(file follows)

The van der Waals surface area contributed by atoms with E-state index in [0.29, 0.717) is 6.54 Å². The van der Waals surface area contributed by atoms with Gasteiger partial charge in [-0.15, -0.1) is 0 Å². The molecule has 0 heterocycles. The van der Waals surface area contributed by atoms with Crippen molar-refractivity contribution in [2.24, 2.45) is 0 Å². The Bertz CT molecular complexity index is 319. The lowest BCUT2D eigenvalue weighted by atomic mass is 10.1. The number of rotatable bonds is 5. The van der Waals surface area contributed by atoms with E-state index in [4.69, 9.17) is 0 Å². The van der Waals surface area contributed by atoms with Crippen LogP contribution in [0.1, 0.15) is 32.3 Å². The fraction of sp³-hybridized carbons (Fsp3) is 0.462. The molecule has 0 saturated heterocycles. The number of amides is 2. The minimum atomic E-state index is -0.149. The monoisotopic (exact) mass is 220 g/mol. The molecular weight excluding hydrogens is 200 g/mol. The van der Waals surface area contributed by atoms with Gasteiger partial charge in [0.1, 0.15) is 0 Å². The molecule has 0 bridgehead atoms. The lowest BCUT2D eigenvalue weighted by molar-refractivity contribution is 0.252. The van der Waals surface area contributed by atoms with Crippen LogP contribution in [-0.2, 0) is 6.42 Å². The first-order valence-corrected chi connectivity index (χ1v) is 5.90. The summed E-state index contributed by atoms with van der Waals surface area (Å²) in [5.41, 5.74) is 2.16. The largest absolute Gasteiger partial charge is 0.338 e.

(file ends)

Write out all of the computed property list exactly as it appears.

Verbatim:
The van der Waals surface area contributed by atoms with E-state index in [0.29, 0.717) is 6.54 Å². The van der Waals surface area contributed by atoms with Gasteiger partial charge in [-0.15, -0.1) is 0 Å². The molecule has 0 heterocycles. The van der Waals surface area contributed by atoms with Crippen molar-refractivity contribution in [2.24, 2.45) is 0 Å². The Bertz CT molecular complexity index is 319. The lowest BCUT2D eigenvalue weighted by atomic mass is 10.1. The number of rotatable bonds is 5. The van der Waals surface area contributed by atoms with E-state index in [4.69, 9.17) is 0 Å². The van der Waals surface area contributed by atoms with Crippen LogP contribution in [0.1, 0.15) is 32.3 Å². The fraction of sp³-hybridized carbons (Fsp3) is 0.462. The molecule has 0 saturated heterocycles. The number of amides is 2. The minimum atomic E-state index is -0.149. The monoisotopic (exact) mass is 220 g/mol. The molecular weight excluding hydrogens is 200 g/mol. The van der Waals surface area contributed by atoms with Gasteiger partial charge in [0.1, 0.15) is 0 Å². The molecule has 0 bridgehead atoms. The lowest BCUT2D eigenvalue weighted by molar-refractivity contribution is 0.252. The van der Waals surface area contributed by atoms with Crippen LogP contribution in [-0.2, 0) is 6.42 Å². The first-order valence-corrected chi connectivity index (χ1v) is 5.90. The summed E-state index contributed by atoms with van der Waals surface area (Å²) in [5.41, 5.74) is 2.16. The largest absolute Gasteiger partial charge is 0.338 e.